The evidence from the Greek sources is based on two statements in Polybius. The first is that king Ptolemy (assumed from context to be Ptolemy VI, though Ptolemy VIII is possible) celebrated his anaklhthria (coming of age) in early 169. Polybius 18.55.3 remarks that the anaklhthria of Ptolemy V, held when he was 13, was not pressing at that time, while for Ptolemy VI he merely remarks (Polybius 28.12.8) that the festival was usually held upon a king's coming of age. Thus it is likely that Ptolemy VI held his at a normal age, which was greater than 13. Nevertheless, he was said to have been still a youth when Antiochus IV invaded Egypt later in 169 (Polybius 30.26.9). For this reason, and to allow sufficient time for the births of Cleopatra II and Ptolemy VIII, W. Otto, Zur Geschichte der Zeit des 6. Ptolemäers 7, concluded that the classical data best fits a teenager of about 14, giving a birth year of c. 184/3. In support of this may be cited pBremen 30.113 which sets the age of majority at 14. Against this reasoning, L. Koenen (AfP 17 (1960) 11) notes (a) that the rules for deciding the majority of private citizens are not necessarily those for kings (b) that the private rules could in any case vary, guardianship being possible up to age 20 and for control of property up to 25 (pOxy 3.491, 3.495 -- two Roman-era papyri) and (c) that Philip V, who succeeded to the Macedonian throne at age 17 (Polybius 4.5.3) was likewise called a "youth" by Plutarch (Aemilius 8.4), and that Polybius himself says he was not fully adult (Polybius 4.24).
As to the birthdate, L. Koenen (AfP 17 (1960) 11, 13 n. 2) points out that Cleopatra I underwent a major increase in status between the decree Philensis II, giving thanks for the victory over the Theban rebels, dated 3 Mesore year 19 = 6 September 186, where she simply shares the king's honours, and the Decree Philensis I, a declaration of the Alexandrian Synod for year 21 = 185/4, where she is granted extraordinary honours in her own right, and draws the conclusion that this was due to the birth of an heir between the two synods, resulting (in effect) in her taking on the role of Isis.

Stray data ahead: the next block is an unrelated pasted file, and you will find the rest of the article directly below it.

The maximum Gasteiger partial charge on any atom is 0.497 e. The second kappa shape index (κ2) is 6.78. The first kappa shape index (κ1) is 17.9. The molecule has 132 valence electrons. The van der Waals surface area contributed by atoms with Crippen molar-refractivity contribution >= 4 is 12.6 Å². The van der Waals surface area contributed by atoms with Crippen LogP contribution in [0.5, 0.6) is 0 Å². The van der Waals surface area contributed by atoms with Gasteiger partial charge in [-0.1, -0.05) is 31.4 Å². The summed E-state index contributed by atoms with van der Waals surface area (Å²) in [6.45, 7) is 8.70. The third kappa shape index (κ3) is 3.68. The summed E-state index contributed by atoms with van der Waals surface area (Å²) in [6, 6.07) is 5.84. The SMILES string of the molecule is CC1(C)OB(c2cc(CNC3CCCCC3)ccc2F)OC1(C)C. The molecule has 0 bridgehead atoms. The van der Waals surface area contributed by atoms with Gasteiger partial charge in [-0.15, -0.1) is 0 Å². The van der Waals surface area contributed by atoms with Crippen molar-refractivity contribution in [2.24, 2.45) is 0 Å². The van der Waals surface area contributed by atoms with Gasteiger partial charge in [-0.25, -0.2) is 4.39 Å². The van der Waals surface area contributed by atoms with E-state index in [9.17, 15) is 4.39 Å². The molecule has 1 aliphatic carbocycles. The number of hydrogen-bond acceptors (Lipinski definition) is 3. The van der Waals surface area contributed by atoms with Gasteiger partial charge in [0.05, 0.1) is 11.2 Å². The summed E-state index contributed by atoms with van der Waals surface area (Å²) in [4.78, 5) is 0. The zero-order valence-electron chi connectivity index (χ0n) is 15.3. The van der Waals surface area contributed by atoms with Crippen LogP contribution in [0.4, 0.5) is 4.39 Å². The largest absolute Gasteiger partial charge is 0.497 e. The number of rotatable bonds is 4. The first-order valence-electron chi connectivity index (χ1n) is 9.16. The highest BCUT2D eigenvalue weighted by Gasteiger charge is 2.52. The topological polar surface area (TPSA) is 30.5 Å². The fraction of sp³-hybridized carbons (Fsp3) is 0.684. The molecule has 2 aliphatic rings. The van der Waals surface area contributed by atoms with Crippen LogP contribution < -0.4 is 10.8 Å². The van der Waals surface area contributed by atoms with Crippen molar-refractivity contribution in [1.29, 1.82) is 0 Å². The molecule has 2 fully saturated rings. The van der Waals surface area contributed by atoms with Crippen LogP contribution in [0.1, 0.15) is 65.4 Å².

Koenen proposed to further restrict the birth date based on Ptolemy VI's Horus name, which calls him "twin of the living Apis upon their birth stone", appearing to relate his birth to that of an Apis Bull. The corresponding bull, calf of the cow Tiranni II, was born on 13 Choiak year 19 = 19 January 186 (E. Brugsch ZÄS 22 (1884) 125f. no. 6; ZÄS 24 (1886) 27), and installed as the Apis on 22 Thoth of year 21 = 29 October 185 (J. D. Ray, JEA 64 (1978) 113, 118 n. 11). While the stele also gives the length of the bull's life to be the same as the length of the bull's reign, this is a straightforward scribal error and no reason to doubt the basic data. Similar potential synchronisms between the Horus names of: Ptolemy IX ("distinguished through his birth together with the living Apis; twin in his birthplace with the son of Isis"), possibly associating his birth with that of the Apis bull calf of the cow Kerka II born in February 142; and Ptolemy VIII ("distinguished by birth because he appears with the living Apis"), possibly associating his accession to sole role in 164 and the likely installation of the bull calf of the cow Tahor, born the year before in 165/4.